Video: Decking the (stately) halls with holly

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IT IS a time for families to savour whatever generation they are from.

And some of Yorkshire’s historic stately homes are giving visitors the chance to sample what Christmas was like throughout bygone eras.

Mollie Dodd, General Manager of Nunnington Hall, dressed as a maid by the tree in the Oak Hall

Mollie Dodd, General Manager of Nunnington Hall, dressed as a maid by the tree in the Oak Hall

The interiors of the region’s finest homes are being scented by foliage and floral arrangements as the public are able to learn a little about how families marked the holiday season in times gone by.

This year Nunnington Hall, near Helmsley, will be celebrating Christmas in a 1920s style.

Visitors will be welcomed for a Christmas Day experience, as would have been enjoyed by the Fife family over 90 years ago. They can get an evocative taste of the 1920s by sampling sherry in the dining room and sugared almonds in the drawing room, before venturing upstairs to the nursery to visit Father Christmas.

Mollie Dodd, the general manager at Nunnington Hall, claimed the period had been chosen to reflect life as it would have been enjoyed by the Fife family. She said there was also a lot of interest in the period with the success of ITV’s Downton Abbey, which is set in North Yorkshire.

Regular viewers of Downton Abbey are used to hearing the familiar murmur of North Yorkshire place names and while the series is not filmed in the county, Lord and Lady Grantham, their family and servants all utter references to towns and places well known in the region including Thirsk and Ripon.

It follows life upstairs and downstairs in a grand house and like the hit TV series, which has delighted viewers with its seasonal specials, Christmas at Nunnington will showcase the different ways the family and their servants mark the season.

Miss Dodd said the maids would have been too busy to visit their families over the festive period: “The maids would really have been frantic around Christmas time.

“Their employers did buy them a present. The maids would have had something in the post from their families but they would not have got any time with their families.”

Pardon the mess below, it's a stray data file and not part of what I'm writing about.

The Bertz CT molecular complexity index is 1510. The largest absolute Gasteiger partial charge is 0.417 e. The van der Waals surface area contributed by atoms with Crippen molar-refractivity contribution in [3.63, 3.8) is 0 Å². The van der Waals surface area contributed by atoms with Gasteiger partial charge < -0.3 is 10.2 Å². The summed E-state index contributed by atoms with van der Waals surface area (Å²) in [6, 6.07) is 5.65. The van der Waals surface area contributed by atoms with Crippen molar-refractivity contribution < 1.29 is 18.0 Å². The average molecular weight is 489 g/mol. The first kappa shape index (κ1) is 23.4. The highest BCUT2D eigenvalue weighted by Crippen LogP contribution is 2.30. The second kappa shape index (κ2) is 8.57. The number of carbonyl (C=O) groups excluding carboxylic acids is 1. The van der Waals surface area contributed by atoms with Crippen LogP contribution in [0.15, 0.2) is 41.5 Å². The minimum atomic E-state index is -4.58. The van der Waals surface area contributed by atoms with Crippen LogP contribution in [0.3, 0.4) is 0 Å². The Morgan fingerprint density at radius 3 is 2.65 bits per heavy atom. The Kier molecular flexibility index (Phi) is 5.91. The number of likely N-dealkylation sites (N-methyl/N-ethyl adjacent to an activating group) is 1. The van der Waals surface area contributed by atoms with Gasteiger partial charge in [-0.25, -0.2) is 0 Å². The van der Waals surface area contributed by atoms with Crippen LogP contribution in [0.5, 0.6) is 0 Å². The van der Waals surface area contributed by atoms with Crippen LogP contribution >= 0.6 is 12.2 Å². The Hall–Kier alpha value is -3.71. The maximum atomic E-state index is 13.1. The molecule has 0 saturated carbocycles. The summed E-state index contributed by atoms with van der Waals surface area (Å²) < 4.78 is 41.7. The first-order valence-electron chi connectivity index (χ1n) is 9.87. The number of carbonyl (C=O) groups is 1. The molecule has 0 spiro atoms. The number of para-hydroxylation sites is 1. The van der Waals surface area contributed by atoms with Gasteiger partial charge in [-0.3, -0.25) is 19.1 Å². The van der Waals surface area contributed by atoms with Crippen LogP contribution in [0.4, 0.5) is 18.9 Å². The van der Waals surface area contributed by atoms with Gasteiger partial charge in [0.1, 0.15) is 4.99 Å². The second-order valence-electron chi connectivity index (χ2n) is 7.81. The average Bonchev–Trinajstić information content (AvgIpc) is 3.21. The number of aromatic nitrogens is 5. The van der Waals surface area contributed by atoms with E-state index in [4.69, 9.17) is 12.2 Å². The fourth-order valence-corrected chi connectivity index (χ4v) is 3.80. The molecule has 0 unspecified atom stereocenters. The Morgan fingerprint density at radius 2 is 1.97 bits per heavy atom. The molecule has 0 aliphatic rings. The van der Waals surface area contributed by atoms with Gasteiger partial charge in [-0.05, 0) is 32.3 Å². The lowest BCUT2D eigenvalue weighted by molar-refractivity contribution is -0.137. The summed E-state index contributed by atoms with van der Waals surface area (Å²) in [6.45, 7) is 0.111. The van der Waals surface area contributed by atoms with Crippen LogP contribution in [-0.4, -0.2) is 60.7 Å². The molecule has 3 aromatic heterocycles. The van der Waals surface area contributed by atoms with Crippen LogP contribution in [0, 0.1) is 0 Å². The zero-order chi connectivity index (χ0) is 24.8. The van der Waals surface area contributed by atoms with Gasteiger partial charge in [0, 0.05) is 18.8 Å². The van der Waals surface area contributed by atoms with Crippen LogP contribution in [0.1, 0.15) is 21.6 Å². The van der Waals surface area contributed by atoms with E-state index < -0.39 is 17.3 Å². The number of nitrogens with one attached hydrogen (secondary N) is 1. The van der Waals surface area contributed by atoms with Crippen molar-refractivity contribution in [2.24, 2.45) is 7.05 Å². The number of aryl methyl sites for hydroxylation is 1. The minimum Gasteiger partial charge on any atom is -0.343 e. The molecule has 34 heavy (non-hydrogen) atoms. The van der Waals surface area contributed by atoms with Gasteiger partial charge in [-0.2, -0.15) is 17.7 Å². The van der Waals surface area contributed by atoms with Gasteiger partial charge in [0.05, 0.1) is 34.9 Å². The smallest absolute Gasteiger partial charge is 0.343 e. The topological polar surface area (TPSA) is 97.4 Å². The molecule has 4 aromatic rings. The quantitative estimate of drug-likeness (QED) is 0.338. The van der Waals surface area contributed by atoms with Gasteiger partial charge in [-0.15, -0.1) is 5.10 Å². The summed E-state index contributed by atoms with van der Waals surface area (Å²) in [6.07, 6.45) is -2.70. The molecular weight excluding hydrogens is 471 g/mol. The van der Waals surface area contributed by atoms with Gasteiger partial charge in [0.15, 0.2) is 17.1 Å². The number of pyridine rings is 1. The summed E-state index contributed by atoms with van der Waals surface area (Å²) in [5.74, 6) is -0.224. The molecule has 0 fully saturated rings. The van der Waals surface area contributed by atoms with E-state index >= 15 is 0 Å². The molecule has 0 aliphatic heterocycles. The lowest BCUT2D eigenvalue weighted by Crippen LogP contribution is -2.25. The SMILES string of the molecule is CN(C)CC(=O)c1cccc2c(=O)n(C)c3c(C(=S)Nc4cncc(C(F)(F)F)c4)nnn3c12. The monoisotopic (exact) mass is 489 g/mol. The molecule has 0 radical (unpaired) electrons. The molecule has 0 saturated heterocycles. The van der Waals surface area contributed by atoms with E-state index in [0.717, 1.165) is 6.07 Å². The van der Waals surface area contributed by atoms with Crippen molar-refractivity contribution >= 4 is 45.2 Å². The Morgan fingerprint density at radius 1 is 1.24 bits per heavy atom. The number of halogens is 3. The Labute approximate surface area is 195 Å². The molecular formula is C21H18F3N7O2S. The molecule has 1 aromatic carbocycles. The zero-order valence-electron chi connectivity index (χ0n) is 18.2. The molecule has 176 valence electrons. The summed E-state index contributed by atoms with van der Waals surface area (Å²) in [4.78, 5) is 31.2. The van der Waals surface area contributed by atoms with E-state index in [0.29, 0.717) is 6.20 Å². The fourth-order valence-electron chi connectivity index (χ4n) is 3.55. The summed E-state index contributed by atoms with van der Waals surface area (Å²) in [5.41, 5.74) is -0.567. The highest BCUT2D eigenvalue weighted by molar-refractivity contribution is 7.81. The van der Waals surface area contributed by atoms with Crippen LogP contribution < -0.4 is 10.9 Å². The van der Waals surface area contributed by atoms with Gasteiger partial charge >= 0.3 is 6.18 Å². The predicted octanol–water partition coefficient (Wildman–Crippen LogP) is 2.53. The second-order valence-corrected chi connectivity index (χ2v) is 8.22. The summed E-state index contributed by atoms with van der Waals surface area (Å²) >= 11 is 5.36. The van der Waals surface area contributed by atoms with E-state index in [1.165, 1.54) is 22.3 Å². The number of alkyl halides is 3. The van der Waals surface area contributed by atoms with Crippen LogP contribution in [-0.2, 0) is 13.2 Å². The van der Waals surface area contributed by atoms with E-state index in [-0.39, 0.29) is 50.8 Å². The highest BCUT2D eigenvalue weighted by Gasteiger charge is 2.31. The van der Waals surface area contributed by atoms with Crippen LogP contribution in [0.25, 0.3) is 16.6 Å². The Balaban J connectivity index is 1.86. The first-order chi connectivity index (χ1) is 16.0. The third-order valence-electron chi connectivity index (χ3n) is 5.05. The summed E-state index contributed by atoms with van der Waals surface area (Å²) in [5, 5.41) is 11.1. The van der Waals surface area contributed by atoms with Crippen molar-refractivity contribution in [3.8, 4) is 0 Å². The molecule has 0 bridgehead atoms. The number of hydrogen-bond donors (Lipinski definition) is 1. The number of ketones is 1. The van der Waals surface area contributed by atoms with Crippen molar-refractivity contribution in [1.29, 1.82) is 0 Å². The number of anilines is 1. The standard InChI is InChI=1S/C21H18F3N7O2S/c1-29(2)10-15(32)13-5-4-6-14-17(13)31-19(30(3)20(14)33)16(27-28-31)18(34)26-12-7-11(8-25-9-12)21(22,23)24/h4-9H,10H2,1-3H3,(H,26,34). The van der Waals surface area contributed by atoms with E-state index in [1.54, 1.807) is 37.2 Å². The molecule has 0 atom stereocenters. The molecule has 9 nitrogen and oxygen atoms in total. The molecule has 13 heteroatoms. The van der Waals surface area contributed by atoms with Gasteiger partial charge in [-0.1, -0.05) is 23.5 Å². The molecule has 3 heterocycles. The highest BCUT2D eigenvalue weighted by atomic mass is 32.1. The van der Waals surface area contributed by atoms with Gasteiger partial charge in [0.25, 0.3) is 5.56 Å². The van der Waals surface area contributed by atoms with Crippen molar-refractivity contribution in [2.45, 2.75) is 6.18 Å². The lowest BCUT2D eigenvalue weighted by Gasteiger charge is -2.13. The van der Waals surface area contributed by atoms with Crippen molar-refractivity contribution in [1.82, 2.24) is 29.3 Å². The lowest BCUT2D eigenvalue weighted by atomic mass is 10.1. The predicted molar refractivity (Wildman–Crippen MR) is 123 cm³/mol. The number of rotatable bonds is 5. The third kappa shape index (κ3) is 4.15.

Presents given to the servants by their employers were traditionally wrapped in brown paper.

“It’s very exciting to see the hall transformed for our Christmas experience again,” Miss Dodd added.

“It’s the second year running we’ve done this for our visitors, so they can go back in time and imagine what life would have been like for the Fife family at Christmas-time.

“The beautiful interiors of the hall have been decorated by our staff and volunteers with natural foliage which all helps to add to the smell and magical experience.

“We hope people might recognise many similarities between modern and 1920s Christmases, but also find fascinating differences, such as the tradition of employers giving their servants presents wrapped in brown paper.”

The 1920s Christmas Experience runs at Nunnington Hall on Saturdays and Sundays, from 11am to 4pm from tomorrow until December 15.

About 30 volunteers are giving their time to decorate the hall and show visitors around.

“We have a team of volunteers who come in and help decorate the house for us,” Miss Dodd added.

It is a pattern being repeated at many of the region’s historic homes as they prepare to welcome visitors over the festive season.

Chatsworth House will transport visitors to the magical land of Narnia this Christmas as the Grade I listed property undergoes a spectacular transformation to bring C S Lewis’s classic tale of The Lion, the Witch and the Wardrobe to life until December 23.

The lower floors will be decorated with trees, snow and sleighs to recreate the wintry wonderland discovered by Peter, Susan, Edmund and Lucy as they burst through the wardrobe for the first time.

A spokesman said: “Visitors will be taken on a magical journey as they experience London in wartime in the North Entrance Hall before walking through wardrobe doors surrounded by furs to enter the Narnian forest under the icy grip of the White Witch.”

At Castle Howard the historic house will be adorned with thousands of baubles, garlands, candles and wreaths as visitors are welcomed for the festive season.

Each year, Castle Howard is transformed when the family decorate the house for the festive season.

The North Yorkshire stately home will be open daily from tomorrow until Sunday, December 22. Visitors will also be treated to live music performed under the Christmas tree or by the stately home’s roaring log fire.

joanne.ginley@ypn.co.uk

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